- Research article
- Open Access
- Open Peer Review
Continuous Professional Competence (CPC) for Irish paramedics and advanced paramedics: a national study
© Knox et al.; licensee BioMed Central Ltd. 2014
- Received: 18 October 2013
- Accepted: 25 February 2014
- Published: 2 March 2014
Internationally, continuing professional competence (CPC) is an increasingly important issue for all health professionals. With the imminent introduction of a CPC framework for paramedics and advanced paramedics (APs) in Ireland, this paper aims to identify factors that will inform the implementation of this CPC framework by seeking stakeholder input into the development of a CPC model for use by the regulatory body. Our secondary objective is to determine the attitudes of registrants towards CPC and what they consider as optimal educational outcomes and activities, for the purposes of CPC.
All paramedics and APs registered in Ireland (n = 1816) were invited by email to complete an anonymous on-line survey. The study instrument was designed based on CPD questionnaires used by other healthcare professions. Quantitative and qualitative analyses were performed.
The overall response rate was 43% (n = 789), with 82% of APs and 38% of paramedics participating. Eighty-nine per cent agreed that registration was of personal importance; 74% agreed that evidence of CPC should be maintained and 39% believed that persistent failure to meet CPC requirements should mandate denial of registration. From a pre-determined list of activities, respondents indicated practical training scenarios (94%), cardiac re-certification (92%), e-learning supplemented by related practice (90%) and training with simulation manikins (88%) were most relevant, while e-learning alone (36%), project work (27%) and reading journal articles (24%) were least relevant.
Irish Paramedics and APs are supportive of CPC linked with their professional development and registration. Blended learning, involving evidence of patient contact, team-based learning and practical skills are preferred CPC activities.
- Advanced paramedics
- Continuous professional development
- Continuous professional competence
In 1993, a report from the Irish Government  recommended a significant improvement in the quality of training provided to ambulance personnel. This recommendation was reiterated most recently in the PHECC strategic plan (2011-2014) where the need to develop and implement a continuous professional competence (CPC) framework was stated . This task is made more difficult in Ireland as, currently, once qualified there is no regulatory requirement for the practitioner to provide evidence of competence, or any link between competence and registration to practice. However, it is reasonable that practitioners and consumers alike view maintenance of competency as a basic element of ethical and responsible practice .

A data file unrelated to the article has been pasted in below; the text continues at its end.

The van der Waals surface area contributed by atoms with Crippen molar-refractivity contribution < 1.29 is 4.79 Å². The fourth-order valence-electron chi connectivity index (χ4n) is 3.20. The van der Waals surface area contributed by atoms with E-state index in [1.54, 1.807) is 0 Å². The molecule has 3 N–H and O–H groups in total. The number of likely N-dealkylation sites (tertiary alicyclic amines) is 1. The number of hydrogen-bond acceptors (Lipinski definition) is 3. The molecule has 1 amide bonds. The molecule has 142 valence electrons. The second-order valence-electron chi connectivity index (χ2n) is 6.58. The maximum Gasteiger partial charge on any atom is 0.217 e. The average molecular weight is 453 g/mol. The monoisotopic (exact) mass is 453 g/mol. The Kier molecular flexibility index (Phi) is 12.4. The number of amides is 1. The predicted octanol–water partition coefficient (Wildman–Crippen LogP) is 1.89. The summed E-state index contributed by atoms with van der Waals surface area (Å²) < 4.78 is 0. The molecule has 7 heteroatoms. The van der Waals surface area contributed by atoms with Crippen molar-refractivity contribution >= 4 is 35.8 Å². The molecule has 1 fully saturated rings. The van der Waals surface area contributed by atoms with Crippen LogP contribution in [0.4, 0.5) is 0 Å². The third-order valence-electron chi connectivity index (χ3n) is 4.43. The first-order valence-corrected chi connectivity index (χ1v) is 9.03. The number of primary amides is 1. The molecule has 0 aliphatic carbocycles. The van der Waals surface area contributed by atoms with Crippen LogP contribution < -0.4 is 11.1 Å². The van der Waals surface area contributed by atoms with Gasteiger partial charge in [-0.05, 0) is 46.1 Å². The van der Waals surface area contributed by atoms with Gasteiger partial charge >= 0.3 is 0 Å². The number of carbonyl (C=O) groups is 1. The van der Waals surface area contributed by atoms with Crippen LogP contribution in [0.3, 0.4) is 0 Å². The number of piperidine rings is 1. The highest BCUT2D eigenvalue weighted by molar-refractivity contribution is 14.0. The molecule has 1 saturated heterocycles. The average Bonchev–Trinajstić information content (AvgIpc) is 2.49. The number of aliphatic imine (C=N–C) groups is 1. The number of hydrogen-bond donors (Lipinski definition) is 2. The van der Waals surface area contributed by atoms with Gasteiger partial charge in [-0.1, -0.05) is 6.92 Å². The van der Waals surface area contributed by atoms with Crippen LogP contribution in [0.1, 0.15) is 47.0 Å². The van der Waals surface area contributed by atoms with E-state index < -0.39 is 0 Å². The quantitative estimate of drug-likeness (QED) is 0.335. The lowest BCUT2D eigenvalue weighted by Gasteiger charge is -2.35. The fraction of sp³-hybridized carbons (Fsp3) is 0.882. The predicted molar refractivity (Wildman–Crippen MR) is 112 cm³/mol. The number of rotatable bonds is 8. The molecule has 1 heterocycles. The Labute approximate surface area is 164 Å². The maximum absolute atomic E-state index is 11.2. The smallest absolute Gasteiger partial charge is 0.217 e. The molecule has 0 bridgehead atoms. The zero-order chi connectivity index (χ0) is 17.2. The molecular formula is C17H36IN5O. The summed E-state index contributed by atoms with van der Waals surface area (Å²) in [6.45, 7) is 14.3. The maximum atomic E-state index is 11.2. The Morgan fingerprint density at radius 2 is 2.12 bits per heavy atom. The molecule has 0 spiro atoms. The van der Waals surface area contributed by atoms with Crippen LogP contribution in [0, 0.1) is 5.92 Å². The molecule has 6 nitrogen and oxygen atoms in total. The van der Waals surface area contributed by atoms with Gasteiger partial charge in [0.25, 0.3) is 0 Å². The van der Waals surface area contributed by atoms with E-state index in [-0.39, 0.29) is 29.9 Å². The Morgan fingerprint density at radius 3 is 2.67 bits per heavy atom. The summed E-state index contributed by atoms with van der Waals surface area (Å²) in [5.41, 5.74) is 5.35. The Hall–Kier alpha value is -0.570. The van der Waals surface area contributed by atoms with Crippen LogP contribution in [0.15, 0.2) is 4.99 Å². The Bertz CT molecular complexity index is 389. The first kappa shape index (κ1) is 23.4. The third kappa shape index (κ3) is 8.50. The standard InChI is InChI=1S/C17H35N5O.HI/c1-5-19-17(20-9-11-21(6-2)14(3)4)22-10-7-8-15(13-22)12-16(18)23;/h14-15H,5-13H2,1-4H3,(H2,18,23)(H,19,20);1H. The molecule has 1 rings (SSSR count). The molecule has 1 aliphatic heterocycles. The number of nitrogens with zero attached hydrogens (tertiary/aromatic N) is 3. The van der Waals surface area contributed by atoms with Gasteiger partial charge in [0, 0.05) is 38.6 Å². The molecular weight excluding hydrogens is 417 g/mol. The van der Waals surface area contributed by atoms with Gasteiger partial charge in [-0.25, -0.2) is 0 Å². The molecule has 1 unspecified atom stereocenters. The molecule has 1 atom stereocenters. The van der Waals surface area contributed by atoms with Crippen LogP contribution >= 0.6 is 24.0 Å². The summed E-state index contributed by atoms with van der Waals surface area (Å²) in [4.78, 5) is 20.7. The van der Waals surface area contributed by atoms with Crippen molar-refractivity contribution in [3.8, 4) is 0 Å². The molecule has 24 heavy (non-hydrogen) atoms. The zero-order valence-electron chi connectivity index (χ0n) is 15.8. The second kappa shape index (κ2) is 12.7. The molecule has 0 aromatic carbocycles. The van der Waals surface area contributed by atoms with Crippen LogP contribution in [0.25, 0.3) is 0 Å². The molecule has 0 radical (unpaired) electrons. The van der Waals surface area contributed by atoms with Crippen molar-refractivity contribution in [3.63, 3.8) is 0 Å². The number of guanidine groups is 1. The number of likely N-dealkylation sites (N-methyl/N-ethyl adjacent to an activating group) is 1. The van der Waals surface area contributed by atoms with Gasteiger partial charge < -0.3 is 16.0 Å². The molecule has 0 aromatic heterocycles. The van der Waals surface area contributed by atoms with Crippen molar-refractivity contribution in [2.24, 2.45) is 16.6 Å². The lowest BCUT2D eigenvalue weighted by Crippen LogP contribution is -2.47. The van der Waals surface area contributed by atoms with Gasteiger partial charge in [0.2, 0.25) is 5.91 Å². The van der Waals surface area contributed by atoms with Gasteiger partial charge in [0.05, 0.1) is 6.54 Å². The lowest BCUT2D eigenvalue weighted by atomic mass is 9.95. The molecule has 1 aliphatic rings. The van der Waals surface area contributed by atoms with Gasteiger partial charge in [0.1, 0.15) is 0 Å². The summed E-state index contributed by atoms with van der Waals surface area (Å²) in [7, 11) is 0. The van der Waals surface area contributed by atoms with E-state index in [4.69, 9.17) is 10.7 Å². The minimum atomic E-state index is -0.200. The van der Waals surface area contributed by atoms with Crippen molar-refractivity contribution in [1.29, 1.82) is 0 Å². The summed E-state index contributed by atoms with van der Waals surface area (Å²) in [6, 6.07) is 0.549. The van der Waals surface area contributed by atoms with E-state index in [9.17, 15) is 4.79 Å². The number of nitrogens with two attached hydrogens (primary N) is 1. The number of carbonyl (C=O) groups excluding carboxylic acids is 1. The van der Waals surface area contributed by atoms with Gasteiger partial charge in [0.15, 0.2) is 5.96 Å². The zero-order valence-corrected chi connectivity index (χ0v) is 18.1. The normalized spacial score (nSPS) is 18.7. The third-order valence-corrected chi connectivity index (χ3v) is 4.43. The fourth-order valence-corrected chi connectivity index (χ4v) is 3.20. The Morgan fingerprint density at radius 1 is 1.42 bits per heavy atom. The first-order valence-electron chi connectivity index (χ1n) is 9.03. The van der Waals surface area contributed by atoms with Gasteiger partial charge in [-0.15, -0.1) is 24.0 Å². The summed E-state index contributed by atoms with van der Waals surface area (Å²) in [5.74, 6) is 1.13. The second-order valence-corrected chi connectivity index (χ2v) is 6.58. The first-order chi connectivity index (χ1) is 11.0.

One of the functions of a healthcare Regulator is to protect the public by ensuring that acceptable standards of care are being provided . Previous studies have assessed emergency medical technician, paramedic and advanced paramedic (AP) training and continuing education in Ireland [5, 6] and internationally [7–9]. However, in this study we wished to determine, for the first time, the attitudes of Irish paramedics and APs towards CPC, their preferred activities, delivery format and relevance to their roles.
It has been stated that any form of compulsory education is incongruent with the nature of both being a professional and adult; professionals should be self-directed enough to participate autonomously in educational activities rather than being compelled .For Continuing Medical Education (CME) to be effective, Norman et al. believe that there is a requirement to justify CME content through a specific needs assessment . With this in mind, we aimed to devise a short answer survey to guide and inform the impending CPC implementation in Ireland.
The majority of front-line emergency ambulance services in Ireland are provided by paramedics and supported by advanced paramedics. Advanced paramedics, having completed additional training, provide advanced life support skills and interventions while paramedics do not do so. Pre-hospital care in Ireland is largely provided by the Health Service Executive (HSE) National Ambulance Service (NAS) and (in parts of Dublin city) the ‘Dublin Fire Brigade’. Other providers of pre-hospital care include the Irish Permanent Defence Forces, Coastguard, and private ambulance services, in addition to Emergency Medical Technicians, mostly within the voluntary organisations: Civil Defence, Order of Malta Ireland, St. John Ambulance and the Irish Red Cross. All of these practitioners are registered with the regulating authority, Ireland’s Pre-Hospital Emergency Care Council (PHECC).